How decisions are made

When your case manager has all the available information before them, they may be ready to make a formal liability decision.

On this page

Gathering information

Making a decision

Decisions based on Section 11A

What if I don't agree with the decision?

Gathering information

Your case manager is responsible for gathering information that will assist with making a soundly based liability decision on your claim. Most commonly, the type of information they'll need will include:

Information about you

This includes your full name, date of birth, address and contact details. They'll also need information about your employer, your job, the duties you perform at work, and your earnings information if you have lost time from work.

This information helps make sure case managers have the right person and to understand the injury you've suffered. It's also important for them to understand more about what you do for work for when the time comes to go back to work.

Information about how the injury happened

This includes how, when and where the injury happened, who was there, who said what to whom and who did what. Sometimes this involves a factual investigation that will include you, your employer and some of your colleagues giving a statement, because many mental health injuries in the workplace start with interpersonal conflict or bullying and harassment.

Information about your injury

In order to make sure you get the most appropriate treatment, your case manager needs to know what your injury is. First of all, they'll ask your doctor. They might speak to your psychologist. They may ask for clinical notes. If things are still unclear, they may ask you to undergo an examination by an independent doctor.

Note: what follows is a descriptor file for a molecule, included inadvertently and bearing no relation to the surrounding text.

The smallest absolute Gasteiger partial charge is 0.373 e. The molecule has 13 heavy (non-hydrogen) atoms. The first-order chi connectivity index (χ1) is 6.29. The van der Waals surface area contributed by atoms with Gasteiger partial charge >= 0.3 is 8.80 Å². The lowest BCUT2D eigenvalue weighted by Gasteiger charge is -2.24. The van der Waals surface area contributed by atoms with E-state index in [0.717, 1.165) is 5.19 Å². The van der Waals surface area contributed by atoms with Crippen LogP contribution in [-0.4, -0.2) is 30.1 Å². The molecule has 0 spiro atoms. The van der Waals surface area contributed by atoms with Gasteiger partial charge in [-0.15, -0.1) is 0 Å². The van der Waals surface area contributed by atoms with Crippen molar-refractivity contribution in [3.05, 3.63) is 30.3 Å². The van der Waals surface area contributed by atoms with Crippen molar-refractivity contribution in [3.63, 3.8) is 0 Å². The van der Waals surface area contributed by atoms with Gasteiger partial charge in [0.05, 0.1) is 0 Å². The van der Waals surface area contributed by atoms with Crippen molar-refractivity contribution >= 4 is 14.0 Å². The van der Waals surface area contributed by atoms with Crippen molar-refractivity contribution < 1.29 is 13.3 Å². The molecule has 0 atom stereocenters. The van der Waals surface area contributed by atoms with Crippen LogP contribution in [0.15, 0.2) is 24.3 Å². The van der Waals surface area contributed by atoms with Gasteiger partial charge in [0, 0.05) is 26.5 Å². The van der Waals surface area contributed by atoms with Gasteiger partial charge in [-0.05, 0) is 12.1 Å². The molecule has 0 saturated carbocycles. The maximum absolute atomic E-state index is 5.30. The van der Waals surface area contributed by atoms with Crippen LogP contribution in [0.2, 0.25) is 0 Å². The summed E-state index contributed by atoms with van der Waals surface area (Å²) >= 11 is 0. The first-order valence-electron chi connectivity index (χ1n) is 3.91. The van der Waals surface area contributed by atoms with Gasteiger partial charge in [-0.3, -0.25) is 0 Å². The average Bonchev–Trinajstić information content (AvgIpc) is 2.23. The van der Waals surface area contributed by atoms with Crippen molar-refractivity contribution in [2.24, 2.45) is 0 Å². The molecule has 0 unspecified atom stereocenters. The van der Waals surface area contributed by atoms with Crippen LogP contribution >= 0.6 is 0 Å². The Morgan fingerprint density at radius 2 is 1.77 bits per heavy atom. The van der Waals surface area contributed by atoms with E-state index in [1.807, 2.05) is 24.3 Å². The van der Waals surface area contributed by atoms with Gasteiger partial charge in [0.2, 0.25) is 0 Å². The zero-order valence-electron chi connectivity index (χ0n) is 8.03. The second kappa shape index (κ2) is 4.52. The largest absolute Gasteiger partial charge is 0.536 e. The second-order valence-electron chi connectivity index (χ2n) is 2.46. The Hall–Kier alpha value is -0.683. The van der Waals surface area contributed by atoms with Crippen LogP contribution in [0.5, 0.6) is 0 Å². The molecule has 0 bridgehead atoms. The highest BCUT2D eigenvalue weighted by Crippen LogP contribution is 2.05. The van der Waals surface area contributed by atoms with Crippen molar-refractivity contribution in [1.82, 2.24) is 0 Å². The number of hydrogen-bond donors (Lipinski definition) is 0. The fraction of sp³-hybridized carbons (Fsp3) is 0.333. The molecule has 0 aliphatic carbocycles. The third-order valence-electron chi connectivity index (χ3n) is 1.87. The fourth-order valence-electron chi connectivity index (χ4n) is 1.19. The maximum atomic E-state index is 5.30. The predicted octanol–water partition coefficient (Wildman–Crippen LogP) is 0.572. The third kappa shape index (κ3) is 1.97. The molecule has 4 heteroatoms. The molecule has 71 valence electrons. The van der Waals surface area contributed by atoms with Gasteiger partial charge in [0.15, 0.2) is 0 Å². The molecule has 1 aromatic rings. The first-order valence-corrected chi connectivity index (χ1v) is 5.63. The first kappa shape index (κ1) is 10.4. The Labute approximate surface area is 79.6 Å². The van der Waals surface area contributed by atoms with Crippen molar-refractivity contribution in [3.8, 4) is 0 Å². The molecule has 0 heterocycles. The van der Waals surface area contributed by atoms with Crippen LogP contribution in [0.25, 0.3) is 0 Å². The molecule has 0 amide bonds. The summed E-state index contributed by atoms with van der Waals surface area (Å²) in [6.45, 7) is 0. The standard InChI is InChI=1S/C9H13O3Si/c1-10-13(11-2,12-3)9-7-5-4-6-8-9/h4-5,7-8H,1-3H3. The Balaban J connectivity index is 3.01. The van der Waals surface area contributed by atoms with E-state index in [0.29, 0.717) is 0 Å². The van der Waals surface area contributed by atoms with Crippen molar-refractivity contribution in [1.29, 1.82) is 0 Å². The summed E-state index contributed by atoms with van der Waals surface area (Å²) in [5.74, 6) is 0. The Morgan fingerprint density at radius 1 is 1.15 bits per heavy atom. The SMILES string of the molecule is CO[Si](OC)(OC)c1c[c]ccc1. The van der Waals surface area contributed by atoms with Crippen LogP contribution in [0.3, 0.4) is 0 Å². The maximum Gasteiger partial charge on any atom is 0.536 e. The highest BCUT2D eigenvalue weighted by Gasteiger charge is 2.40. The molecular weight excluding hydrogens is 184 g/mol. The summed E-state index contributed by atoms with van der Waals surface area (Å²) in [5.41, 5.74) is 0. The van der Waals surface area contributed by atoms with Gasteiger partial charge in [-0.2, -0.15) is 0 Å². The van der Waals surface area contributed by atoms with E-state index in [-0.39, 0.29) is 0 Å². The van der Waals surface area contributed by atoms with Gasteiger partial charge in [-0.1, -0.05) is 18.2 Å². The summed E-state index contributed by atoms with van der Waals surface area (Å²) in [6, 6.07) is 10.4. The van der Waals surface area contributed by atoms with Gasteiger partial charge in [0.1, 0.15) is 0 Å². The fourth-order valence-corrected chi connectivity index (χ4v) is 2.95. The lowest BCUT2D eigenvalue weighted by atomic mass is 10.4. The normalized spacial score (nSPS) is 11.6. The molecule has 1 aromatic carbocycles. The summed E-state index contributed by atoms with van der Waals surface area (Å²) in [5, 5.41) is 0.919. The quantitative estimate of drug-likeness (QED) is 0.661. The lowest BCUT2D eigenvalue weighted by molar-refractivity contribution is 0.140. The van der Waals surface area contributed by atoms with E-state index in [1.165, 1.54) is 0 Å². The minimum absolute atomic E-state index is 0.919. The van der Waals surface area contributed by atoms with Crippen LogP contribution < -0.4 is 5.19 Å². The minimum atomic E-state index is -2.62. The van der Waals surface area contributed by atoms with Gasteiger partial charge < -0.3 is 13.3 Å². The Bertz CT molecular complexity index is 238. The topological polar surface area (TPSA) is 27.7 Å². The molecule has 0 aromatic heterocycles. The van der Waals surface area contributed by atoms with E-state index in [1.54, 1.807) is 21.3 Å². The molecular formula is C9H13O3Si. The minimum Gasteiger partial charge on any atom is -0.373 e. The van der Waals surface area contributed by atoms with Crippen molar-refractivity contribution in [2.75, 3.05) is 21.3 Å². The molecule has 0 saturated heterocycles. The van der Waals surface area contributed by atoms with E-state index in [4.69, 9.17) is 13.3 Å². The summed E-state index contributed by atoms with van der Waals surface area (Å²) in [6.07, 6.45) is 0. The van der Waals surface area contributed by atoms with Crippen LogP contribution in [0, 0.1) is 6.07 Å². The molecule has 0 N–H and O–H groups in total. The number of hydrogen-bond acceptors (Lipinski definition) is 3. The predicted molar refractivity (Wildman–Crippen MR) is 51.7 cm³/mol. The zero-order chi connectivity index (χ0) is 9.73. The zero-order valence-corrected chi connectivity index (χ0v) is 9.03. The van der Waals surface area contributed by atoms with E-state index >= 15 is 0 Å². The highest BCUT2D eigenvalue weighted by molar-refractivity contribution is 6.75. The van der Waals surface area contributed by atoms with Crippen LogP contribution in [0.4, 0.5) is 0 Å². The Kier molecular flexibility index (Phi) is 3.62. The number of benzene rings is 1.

They will also ask for details about how much time you have lost, or will lose, from work as a result of your injury. This information will influence the liability decision made (for example, whether they accept the claim as provisional liability with weekly benefits, or provisional liability, medical expenses only).

Learn more on our Sharing of information page

Back to top ⇡

Making a decision

When they have all the available information before them, your case manager may be ready to make a formal liability decision.

The legislation (law) that enables workers compensation in NSW sets out a number of requirements that your case manager must consider as they go about making a decision on your claim:


Your case manager needs to have information that shows you are a worker.


You must have an injury that "arose out of or in the course of your employment". Because many mental health injuries occur as a result of events that take place over a period of time, your case manager also needs to understand if your employment was the main contributing factor to the occurrence of the injury and/or the aggravation, exacerbation, acceleration or deterioration of a condition you already have.

Most psychological injuries are disease injuries and can arise out of the course of employment (for example, bullying and harassment) or from a specific incident (for example, armed hold up) that may result in the development of a new psychological injury with no previous history.

In the alternative, there may be a history of psychological injuries, but employment has caused aggravation, acceleration, exacerbation or deterioration of the pre-existing condition. Either way, employment must be the main contributing factor to contracting psychological condition if it is considered a disease.